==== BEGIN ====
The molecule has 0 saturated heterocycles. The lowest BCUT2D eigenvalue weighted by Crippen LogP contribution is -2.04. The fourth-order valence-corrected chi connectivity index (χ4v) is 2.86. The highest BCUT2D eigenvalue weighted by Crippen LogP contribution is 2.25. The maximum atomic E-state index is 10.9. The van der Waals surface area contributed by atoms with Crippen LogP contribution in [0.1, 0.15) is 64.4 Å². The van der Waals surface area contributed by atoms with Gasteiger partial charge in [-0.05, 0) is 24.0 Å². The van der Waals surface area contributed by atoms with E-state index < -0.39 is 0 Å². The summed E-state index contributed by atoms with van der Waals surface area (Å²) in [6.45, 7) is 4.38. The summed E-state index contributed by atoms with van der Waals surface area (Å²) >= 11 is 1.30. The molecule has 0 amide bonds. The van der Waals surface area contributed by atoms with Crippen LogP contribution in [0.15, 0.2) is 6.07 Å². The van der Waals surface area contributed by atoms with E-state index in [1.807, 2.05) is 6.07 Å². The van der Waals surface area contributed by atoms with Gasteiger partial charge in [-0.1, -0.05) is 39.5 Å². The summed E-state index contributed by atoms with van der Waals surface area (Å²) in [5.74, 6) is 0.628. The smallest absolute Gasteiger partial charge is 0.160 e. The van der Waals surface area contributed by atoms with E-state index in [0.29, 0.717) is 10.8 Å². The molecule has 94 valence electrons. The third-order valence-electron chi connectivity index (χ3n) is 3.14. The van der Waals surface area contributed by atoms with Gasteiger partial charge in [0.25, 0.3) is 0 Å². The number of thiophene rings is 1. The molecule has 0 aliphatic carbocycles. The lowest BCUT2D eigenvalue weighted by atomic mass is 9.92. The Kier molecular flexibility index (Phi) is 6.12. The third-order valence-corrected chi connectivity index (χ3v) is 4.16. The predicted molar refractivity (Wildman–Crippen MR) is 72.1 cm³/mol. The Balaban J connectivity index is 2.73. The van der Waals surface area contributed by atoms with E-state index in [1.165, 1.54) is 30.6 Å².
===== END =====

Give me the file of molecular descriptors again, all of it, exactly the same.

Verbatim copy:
The molecule has 0 saturated heterocycles. The lowest BCUT2D eigenvalue weighted by Crippen LogP contribution is -2.04. The fourth-order valence-corrected chi connectivity index (χ4v) is 2.86. The highest BCUT2D eigenvalue weighted by Crippen LogP contribution is 2.25. The maximum atomic E-state index is 10.9. The van der Waals surface area contributed by atoms with Crippen LogP contribution in [0.1, 0.15) is 64.4 Å². The van der Waals surface area contributed by atoms with Gasteiger partial charge in [-0.05, 0) is 24.0 Å². The van der Waals surface area contributed by atoms with E-state index < -0.39 is 0 Å². The summed E-state index contributed by atoms with van der Waals surface area (Å²) in [6.45, 7) is 4.38. The summed E-state index contributed by atoms with van der Waals surface area (Å²) >= 11 is 1.30. The molecule has 0 amide bonds. The van der Waals surface area contributed by atoms with Crippen LogP contribution in [0.15, 0.2) is 6.07 Å². The van der Waals surface area contributed by atoms with E-state index in [1.807, 2.05) is 6.07 Å². The van der Waals surface area contributed by atoms with Gasteiger partial charge in [-0.1, -0.05) is 39.5 Å². The summed E-state index contributed by atoms with van der Waals surface area (Å²) in [5.74, 6) is 0.628. The smallest absolute Gasteiger partial charge is 0.160 e. The van der Waals surface area contributed by atoms with E-state index in [0.29, 0.717) is 10.8 Å². The molecule has 94 valence electrons. The third-order valence-electron chi connectivity index (χ3n) is 3.14. The van der Waals surface area contributed by atoms with Gasteiger partial charge in [0.25, 0.3) is 0 Å². The number of thiophene rings is 1. The molecule has 0 aliphatic carbocycles. The lowest BCUT2D eigenvalue weighted by atomic mass is 9.92. The Kier molecular flexibility index (Phi) is 6.12. The third-order valence-corrected chi connectivity index (χ3v) is 4.16. The predicted molar refractivity (Wildman–Crippen MR) is 72.1 cm³/mol. The Balaban J connectivity index is 2.73. The van der Waals surface area contributed by atoms with E-state index in [1.165, 1.54) is 30.6 Å².